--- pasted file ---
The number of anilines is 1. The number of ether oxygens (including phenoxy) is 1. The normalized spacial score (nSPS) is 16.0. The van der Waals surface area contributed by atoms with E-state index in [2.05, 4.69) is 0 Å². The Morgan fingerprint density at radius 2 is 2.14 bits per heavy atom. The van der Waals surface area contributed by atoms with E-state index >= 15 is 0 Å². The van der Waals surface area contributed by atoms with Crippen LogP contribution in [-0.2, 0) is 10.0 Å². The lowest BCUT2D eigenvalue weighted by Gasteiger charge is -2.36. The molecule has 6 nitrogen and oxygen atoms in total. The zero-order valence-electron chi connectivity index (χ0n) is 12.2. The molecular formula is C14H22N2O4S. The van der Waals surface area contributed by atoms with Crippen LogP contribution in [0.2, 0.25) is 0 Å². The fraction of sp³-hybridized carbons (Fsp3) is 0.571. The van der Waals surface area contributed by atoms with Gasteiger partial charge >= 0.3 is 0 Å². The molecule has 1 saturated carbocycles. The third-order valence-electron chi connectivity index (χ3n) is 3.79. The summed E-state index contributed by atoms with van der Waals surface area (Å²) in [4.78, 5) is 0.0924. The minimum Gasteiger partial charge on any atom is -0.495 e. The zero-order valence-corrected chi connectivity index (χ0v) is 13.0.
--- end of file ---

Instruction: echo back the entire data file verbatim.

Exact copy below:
The number of anilines is 1. The number of ether oxygens (including phenoxy) is 1. The normalized spacial score (nSPS) is 16.0. The van der Waals surface area contributed by atoms with E-state index in [2.05, 4.69) is 0 Å². The Morgan fingerprint density at radius 2 is 2.14 bits per heavy atom. The van der Waals surface area contributed by atoms with E-state index >= 15 is 0 Å². The van der Waals surface area contributed by atoms with Crippen LogP contribution in [-0.2, 0) is 10.0 Å². The lowest BCUT2D eigenvalue weighted by Gasteiger charge is -2.36. The molecule has 6 nitrogen and oxygen atoms in total. The zero-order valence-electron chi connectivity index (χ0n) is 12.2. The molecular formula is C14H22N2O4S. The van der Waals surface area contributed by atoms with Crippen LogP contribution in [0.2, 0.25) is 0 Å². The fraction of sp³-hybridized carbons (Fsp3) is 0.571. The van der Waals surface area contributed by atoms with Gasteiger partial charge >= 0.3 is 0 Å². The molecule has 1 saturated carbocycles. The third-order valence-electron chi connectivity index (χ3n) is 3.79. The summed E-state index contributed by atoms with van der Waals surface area (Å²) in [4.78, 5) is 0.0924. The minimum Gasteiger partial charge on any atom is -0.495 e. The zero-order valence-corrected chi connectivity index (χ0v) is 13.0.